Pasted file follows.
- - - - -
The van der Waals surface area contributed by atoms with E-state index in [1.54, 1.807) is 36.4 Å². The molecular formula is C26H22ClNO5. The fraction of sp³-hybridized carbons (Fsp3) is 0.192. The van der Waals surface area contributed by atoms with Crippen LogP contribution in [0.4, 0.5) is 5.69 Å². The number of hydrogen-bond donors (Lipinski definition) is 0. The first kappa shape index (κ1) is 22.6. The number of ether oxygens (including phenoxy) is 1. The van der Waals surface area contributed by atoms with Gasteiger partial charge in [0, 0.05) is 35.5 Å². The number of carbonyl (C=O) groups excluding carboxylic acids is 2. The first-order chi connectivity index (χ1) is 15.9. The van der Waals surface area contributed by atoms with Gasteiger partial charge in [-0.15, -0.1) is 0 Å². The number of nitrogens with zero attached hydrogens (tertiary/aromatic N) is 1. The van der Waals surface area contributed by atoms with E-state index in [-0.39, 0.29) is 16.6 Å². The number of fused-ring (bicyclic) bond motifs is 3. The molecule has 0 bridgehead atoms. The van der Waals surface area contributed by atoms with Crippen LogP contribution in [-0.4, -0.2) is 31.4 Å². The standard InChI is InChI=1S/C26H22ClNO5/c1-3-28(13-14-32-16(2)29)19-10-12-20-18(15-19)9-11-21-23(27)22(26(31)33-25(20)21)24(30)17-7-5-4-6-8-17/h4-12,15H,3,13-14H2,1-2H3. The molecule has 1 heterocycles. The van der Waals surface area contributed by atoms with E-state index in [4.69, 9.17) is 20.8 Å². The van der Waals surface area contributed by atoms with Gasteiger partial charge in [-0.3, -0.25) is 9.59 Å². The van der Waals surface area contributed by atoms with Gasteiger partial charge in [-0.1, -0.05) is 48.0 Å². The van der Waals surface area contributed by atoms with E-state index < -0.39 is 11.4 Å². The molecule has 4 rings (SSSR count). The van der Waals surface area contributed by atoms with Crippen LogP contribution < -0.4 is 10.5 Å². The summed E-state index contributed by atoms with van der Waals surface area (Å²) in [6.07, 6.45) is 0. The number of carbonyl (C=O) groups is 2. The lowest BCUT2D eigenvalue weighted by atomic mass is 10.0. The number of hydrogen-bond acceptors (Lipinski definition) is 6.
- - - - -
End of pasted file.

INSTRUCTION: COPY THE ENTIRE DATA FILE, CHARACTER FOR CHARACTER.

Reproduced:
The van der Waals surface area contributed by atoms with E-state index in [1.54, 1.807) is 36.4 Å². The molecular formula is C26H22ClNO5. The fraction of sp³-hybridized carbons (Fsp3) is 0.192. The van der Waals surface area contributed by atoms with Crippen LogP contribution in [0.4, 0.5) is 5.69 Å². The number of hydrogen-bond donors (Lipinski definition) is 0. The first kappa shape index (κ1) is 22.6. The number of ether oxygens (including phenoxy) is 1. The van der Waals surface area contributed by atoms with Gasteiger partial charge in [0, 0.05) is 35.5 Å². The number of carbonyl (C=O) groups excluding carboxylic acids is 2. The first-order chi connectivity index (χ1) is 15.9. The van der Waals surface area contributed by atoms with Gasteiger partial charge in [-0.15, -0.1) is 0 Å². The number of nitrogens with zero attached hydrogens (tertiary/aromatic N) is 1. The van der Waals surface area contributed by atoms with E-state index in [-0.39, 0.29) is 16.6 Å². The number of fused-ring (bicyclic) bond motifs is 3. The molecule has 0 bridgehead atoms. The van der Waals surface area contributed by atoms with Crippen LogP contribution in [-0.4, -0.2) is 31.4 Å². The standard InChI is InChI=1S/C26H22ClNO5/c1-3-28(13-14-32-16(2)29)19-10-12-20-18(15-19)9-11-21-23(27)22(26(31)33-25(20)21)24(30)17-7-5-4-6-8-17/h4-12,15H,3,13-14H2,1-2H3. The molecule has 1 heterocycles. The van der Waals surface area contributed by atoms with E-state index in [4.69, 9.17) is 20.8 Å². The van der Waals surface area contributed by atoms with Gasteiger partial charge in [-0.3, -0.25) is 9.59 Å². The van der Waals surface area contributed by atoms with Gasteiger partial charge in [-0.1, -0.05) is 48.0 Å². The van der Waals surface area contributed by atoms with E-state index < -0.39 is 11.4 Å². The molecule has 4 rings (SSSR count). The van der Waals surface area contributed by atoms with Crippen LogP contribution < -0.4 is 10.5 Å². The summed E-state index contributed by atoms with van der Waals surface area (Å²) in [6.07, 6.45) is 0. The number of carbonyl (C=O) groups is 2. The lowest BCUT2D eigenvalue weighted by atomic mass is 10.0. The number of hydrogen-bond acceptors (Lipinski definition) is 6.